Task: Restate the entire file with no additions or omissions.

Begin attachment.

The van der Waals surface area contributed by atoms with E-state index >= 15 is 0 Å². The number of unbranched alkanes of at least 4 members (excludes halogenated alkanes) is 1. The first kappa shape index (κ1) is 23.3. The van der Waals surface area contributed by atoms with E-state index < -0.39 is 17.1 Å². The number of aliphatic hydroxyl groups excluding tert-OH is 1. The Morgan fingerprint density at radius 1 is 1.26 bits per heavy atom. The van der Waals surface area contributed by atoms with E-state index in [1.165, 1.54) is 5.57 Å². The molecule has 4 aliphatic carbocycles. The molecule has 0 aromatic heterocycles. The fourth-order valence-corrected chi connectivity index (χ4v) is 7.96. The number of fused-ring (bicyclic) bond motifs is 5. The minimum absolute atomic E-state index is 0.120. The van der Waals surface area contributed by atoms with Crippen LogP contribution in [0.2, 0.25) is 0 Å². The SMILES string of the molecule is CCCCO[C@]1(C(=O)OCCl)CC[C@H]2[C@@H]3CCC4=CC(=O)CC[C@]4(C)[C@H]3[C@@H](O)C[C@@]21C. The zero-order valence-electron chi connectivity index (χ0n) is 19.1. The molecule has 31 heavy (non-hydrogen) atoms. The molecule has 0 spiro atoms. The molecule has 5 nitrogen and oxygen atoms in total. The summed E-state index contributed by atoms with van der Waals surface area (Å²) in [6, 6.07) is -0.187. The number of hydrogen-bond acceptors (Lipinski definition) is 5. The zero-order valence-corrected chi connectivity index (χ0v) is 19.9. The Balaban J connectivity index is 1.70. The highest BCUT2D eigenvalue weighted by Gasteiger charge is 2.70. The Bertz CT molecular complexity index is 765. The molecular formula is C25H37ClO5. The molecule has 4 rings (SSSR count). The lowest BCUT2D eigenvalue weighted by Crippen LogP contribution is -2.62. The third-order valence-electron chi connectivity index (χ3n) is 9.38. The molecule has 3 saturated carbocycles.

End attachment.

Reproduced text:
The van der Waals surface area contributed by atoms with E-state index >= 15 is 0 Å². The number of unbranched alkanes of at least 4 members (excludes halogenated alkanes) is 1. The first kappa shape index (κ1) is 23.3. The van der Waals surface area contributed by atoms with E-state index < -0.39 is 17.1 Å². The number of aliphatic hydroxyl groups excluding tert-OH is 1. The Morgan fingerprint density at radius 1 is 1.26 bits per heavy atom. The van der Waals surface area contributed by atoms with E-state index in [1.165, 1.54) is 5.57 Å². The molecule has 4 aliphatic carbocycles. The molecule has 0 aromatic heterocycles. The fourth-order valence-corrected chi connectivity index (χ4v) is 7.96. The number of fused-ring (bicyclic) bond motifs is 5. The minimum absolute atomic E-state index is 0.120. The van der Waals surface area contributed by atoms with Crippen LogP contribution in [0.2, 0.25) is 0 Å². The SMILES string of the molecule is CCCCO[C@]1(C(=O)OCCl)CC[C@H]2[C@@H]3CCC4=CC(=O)CC[C@]4(C)[C@H]3[C@@H](O)C[C@@]21C. The zero-order valence-electron chi connectivity index (χ0n) is 19.1. The molecule has 31 heavy (non-hydrogen) atoms. The molecule has 0 spiro atoms. The molecule has 5 nitrogen and oxygen atoms in total. The summed E-state index contributed by atoms with van der Waals surface area (Å²) in [6, 6.07) is -0.187. The number of hydrogen-bond acceptors (Lipinski definition) is 5. The zero-order valence-corrected chi connectivity index (χ0v) is 19.9. The Balaban J connectivity index is 1.70. The highest BCUT2D eigenvalue weighted by Gasteiger charge is 2.70. The Bertz CT molecular complexity index is 765. The molecular formula is C25H37ClO5. The molecule has 4 rings (SSSR count). The lowest BCUT2D eigenvalue weighted by Crippen LogP contribution is -2.62. The third-order valence-electron chi connectivity index (χ3n) is 9.38. The molecule has 3 saturated carbocycles.